Brussels is confident its measures against spiraling bird flu in Southeast Asia are sufficient to keep the disease away from EU borders, even as fears rise that the deadly virus might jump the species barrier.
Thai workers prepare to slaughter chickens.
After last week’s official discovery of the outbreak of bird flu in Thailand, the spread of the disease has taken on staggering dimensions with the deadly virus now detected in China, Laos, Vietnam, Japan, Cambodia, Indonesia, South Korea, Taiwan and Pakistan. The avian flu virus has killed at least eight people so far and threatens to develop into an epidemic worse than SARS that ravaged South East Asia last year.
Originally discovered in waterfowl and subsequently believed to be passed on to chickens, the avian flu strain first jumped from chicken to human in 1997 in Hong Kong, infecting 18 people and killing six of them. The virus containing the deadly H5N1 strain causes flu-like symptoms in humans ranging from sudden high fever, head-and body ache, fatigue and cough. Patients can on to develop lung infections and need to be isolated immediately.
Lee Jong-Wook, who heads the World Health Organisation (WHO), spoke on Wednesday of a "serious threat to global health" even as South East Asia’s poultry industry took a severe battering following export bans by several nations.
Brussels clamps import ban on Thai chicken
The European Union, the second largest buyer of Thai chicken, was quick to impose a ban on chicken meat exports from Thailand last week after Bangkok confirmed the avian flu outbreak. However the EU’s health and consumer protection commissioner, David Byrne came under fire for inadvertently supporting false claims by the Thai government that there was no avian flu in the country – four days before Brussels imposed the ban on Thai chicken exports.
Vendor and live chicken at a Malaysian market.
This week however, the 15-nation EU reinforced its hard line against Thailand, saying poultry imports will be off supermarket shelves in the European Union for at least five months. "An independent verification of measures taken by Thai authorities to eradicate the disease has to take place (before lifting the ban)," the European Commission’s Health and Consumer Protection spokeswoman Beate Gminder told a news conference. "Reliance on Thai assurances is not the best way forward." EU veterinary experts are to meet on Feb. 2-3 to discuss the situation with Thai authorities.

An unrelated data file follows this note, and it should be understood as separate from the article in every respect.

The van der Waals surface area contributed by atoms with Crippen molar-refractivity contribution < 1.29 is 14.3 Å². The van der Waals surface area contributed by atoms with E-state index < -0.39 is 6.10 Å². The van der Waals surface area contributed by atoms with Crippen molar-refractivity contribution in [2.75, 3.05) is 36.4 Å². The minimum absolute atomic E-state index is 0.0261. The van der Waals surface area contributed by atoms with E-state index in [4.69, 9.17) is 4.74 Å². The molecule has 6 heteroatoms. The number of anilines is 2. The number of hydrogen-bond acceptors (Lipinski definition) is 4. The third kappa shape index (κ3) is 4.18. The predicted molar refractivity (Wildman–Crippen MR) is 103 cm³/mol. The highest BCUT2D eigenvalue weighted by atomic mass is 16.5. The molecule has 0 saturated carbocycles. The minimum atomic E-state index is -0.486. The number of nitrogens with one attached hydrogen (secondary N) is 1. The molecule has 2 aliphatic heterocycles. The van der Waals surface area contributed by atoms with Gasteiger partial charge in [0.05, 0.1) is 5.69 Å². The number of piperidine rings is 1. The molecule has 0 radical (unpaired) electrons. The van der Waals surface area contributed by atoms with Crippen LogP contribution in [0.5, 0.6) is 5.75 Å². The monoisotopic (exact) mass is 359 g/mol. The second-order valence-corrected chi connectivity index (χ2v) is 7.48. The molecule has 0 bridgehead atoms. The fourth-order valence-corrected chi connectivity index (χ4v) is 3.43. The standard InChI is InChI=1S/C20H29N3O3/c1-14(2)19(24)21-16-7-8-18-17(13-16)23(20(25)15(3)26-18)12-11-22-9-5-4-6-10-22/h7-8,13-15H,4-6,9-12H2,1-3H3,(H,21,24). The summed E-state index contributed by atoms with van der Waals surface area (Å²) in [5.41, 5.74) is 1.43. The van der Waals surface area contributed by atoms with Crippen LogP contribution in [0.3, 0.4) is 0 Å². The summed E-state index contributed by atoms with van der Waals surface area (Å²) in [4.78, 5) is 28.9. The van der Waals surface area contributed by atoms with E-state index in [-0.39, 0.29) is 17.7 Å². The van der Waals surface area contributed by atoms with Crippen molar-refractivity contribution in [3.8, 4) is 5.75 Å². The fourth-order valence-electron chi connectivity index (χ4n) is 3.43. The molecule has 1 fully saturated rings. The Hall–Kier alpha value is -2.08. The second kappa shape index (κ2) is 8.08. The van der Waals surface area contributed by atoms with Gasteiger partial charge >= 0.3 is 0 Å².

Gminder added that the length of the ban should be seen in relation to the Dutch case of bird flu last year. The Netherlands followed international rules for combating the virus and resumed chicken exports after five months.
On Wednesday France announced it had asked the European Commission to also ban the import of live birds from countries in Asia affected by the outbreak of bird flu. France’s agriculture, health and trade ministries said in a statement that the move would cover a ban on all live birds including pets arriving with passengers. Officials stressed that passengers travelling to affected countries in Asia should avoid all contact with live chickens and poultry markets.
Germany plays down consumer fears
The German government also sought to reassure consumers on Wednesday. The German Consumer Protection Ministry said in a statement that EU export bans on poultry products from Asia were sufficient to ward off the virus from European borders and stressed that existing older imports of chicken from the affected regions didn’t pose a threat to German consumers because the virus was killed if the meat was cooked properly.
Bernhard Fleischer, the director of the Hamburg Tropical Institute, said in a television interview on Wednesday that the risk of a bird flu infection in Germany was "absolutely minimal." Fleischer also ruled out the avian flu virus being imported into Germany through the luggage of tourists coming back to Europe from the affected regions. "The virus is not very stable and it would definitely be destroyed during a long haul, if it was there at all," he said.
Experts fear mutation of strain
But despite the reassurances that the virus stands little chance of making it to Europe, worries still persist that that the H5N1 avian flu virus might mate with human influenza and unleash a pandemic among people with no immunity to it.
The WHO fears that a new influenza pandemic could begin if humans become infected with human flu and bird flu viruses at the same time. WHO officials believe that co-infection could breed an entirely new virus that could spread from person to person. Doctors believe that humans can so far only catch the disease through exposure to live chickens.
But medical circles are now alarmed about the prospect of a sudden mutation which produces a strain of H5N1 capable of transmission between humans. There is already evidence that the H5N1 strain has become more virulent, judging by the unusually large number of ducks dying from bird flu in southern China. "If virulence goes up, it would trigger larger outbreaks and more poultry deaths...and this increases the chance of human to human transmission," virologist Keo Poon from the University of Hong Kong told Reuters news agency.